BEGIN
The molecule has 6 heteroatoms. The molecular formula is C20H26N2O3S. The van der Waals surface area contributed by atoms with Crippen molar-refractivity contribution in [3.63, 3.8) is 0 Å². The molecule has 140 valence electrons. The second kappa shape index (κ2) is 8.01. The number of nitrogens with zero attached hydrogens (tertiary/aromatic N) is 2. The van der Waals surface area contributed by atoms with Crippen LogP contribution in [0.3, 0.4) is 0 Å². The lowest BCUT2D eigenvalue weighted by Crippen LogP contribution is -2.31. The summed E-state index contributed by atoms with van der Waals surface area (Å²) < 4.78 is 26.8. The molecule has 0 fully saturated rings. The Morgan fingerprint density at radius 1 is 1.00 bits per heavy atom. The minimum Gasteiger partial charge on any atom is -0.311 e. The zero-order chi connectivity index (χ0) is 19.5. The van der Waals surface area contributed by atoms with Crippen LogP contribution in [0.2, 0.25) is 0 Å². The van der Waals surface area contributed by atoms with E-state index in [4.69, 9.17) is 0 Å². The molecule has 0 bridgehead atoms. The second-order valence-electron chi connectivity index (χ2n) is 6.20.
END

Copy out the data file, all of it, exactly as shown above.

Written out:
The molecule has 6 heteroatoms. The molecular formula is C20H26N2O3S. The van der Waals surface area contributed by atoms with Crippen molar-refractivity contribution in [3.63, 3.8) is 0 Å². The molecule has 140 valence electrons. The second kappa shape index (κ2) is 8.01. The number of nitrogens with zero attached hydrogens (tertiary/aromatic N) is 2. The van der Waals surface area contributed by atoms with Crippen LogP contribution in [0.3, 0.4) is 0 Å². The lowest BCUT2D eigenvalue weighted by Crippen LogP contribution is -2.31. The summed E-state index contributed by atoms with van der Waals surface area (Å²) < 4.78 is 26.8. The molecule has 0 fully saturated rings. The Morgan fingerprint density at radius 1 is 1.00 bits per heavy atom. The minimum Gasteiger partial charge on any atom is -0.311 e. The zero-order chi connectivity index (χ0) is 19.5. The van der Waals surface area contributed by atoms with Crippen LogP contribution in [0.2, 0.25) is 0 Å². The van der Waals surface area contributed by atoms with E-state index in [4.69, 9.17) is 0 Å². The molecule has 0 bridgehead atoms. The second-order valence-electron chi connectivity index (χ2n) is 6.20.